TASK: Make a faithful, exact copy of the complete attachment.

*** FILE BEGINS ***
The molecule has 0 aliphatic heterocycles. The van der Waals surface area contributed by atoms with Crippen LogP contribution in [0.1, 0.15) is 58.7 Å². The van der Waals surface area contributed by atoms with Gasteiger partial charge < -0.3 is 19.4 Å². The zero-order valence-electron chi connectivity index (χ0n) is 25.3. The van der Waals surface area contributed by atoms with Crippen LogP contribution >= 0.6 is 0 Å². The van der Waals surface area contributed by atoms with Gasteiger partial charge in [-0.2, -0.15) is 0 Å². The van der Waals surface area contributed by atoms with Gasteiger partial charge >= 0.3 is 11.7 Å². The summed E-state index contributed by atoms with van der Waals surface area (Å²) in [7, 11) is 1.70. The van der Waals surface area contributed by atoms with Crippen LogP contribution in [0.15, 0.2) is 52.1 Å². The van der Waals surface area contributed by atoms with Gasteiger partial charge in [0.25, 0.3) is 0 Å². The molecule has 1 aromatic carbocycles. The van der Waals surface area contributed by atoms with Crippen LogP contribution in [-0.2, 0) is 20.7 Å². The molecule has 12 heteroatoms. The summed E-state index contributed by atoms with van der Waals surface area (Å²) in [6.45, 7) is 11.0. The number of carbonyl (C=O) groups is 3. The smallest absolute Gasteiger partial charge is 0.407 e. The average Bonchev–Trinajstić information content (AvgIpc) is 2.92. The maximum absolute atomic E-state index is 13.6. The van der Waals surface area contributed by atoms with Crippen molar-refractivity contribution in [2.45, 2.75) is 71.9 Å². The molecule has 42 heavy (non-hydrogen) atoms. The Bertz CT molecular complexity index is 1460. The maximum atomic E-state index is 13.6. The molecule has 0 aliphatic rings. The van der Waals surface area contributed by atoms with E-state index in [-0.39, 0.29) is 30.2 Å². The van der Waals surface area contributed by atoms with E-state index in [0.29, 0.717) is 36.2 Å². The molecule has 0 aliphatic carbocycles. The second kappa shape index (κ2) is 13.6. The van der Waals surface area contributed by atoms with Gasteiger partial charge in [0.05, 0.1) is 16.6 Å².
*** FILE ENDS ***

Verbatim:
The molecule has 0 aliphatic heterocycles. The van der Waals surface area contributed by atoms with Crippen LogP contribution in [0.1, 0.15) is 58.7 Å². The van der Waals surface area contributed by atoms with Gasteiger partial charge < -0.3 is 19.4 Å². The zero-order valence-electron chi connectivity index (χ0n) is 25.3. The van der Waals surface area contributed by atoms with Crippen LogP contribution >= 0.6 is 0 Å². The van der Waals surface area contributed by atoms with Gasteiger partial charge in [-0.2, -0.15) is 0 Å². The van der Waals surface area contributed by atoms with Gasteiger partial charge >= 0.3 is 11.7 Å². The summed E-state index contributed by atoms with van der Waals surface area (Å²) in [7, 11) is 1.70. The van der Waals surface area contributed by atoms with Crippen LogP contribution in [0.15, 0.2) is 52.1 Å². The van der Waals surface area contributed by atoms with Gasteiger partial charge in [0.25, 0.3) is 0 Å². The molecule has 1 aromatic carbocycles. The van der Waals surface area contributed by atoms with Crippen LogP contribution in [-0.2, 0) is 20.7 Å². The molecule has 12 heteroatoms. The summed E-state index contributed by atoms with van der Waals surface area (Å²) in [6.45, 7) is 11.0. The number of carbonyl (C=O) groups is 3. The smallest absolute Gasteiger partial charge is 0.407 e. The average Bonchev–Trinajstić information content (AvgIpc) is 2.92. The maximum absolute atomic E-state index is 13.6. The van der Waals surface area contributed by atoms with Crippen molar-refractivity contribution in [2.45, 2.75) is 71.9 Å². The molecule has 42 heavy (non-hydrogen) atoms. The Bertz CT molecular complexity index is 1460. The maximum atomic E-state index is 13.6. The molecule has 0 aliphatic rings. The van der Waals surface area contributed by atoms with E-state index in [-0.39, 0.29) is 30.2 Å². The van der Waals surface area contributed by atoms with E-state index in [0.29, 0.717) is 36.2 Å². The molecule has 0 aliphatic carbocycles. The second kappa shape index (κ2) is 13.6. The van der Waals surface area contributed by atoms with Gasteiger partial charge in [0.05, 0.1) is 16.6 Å².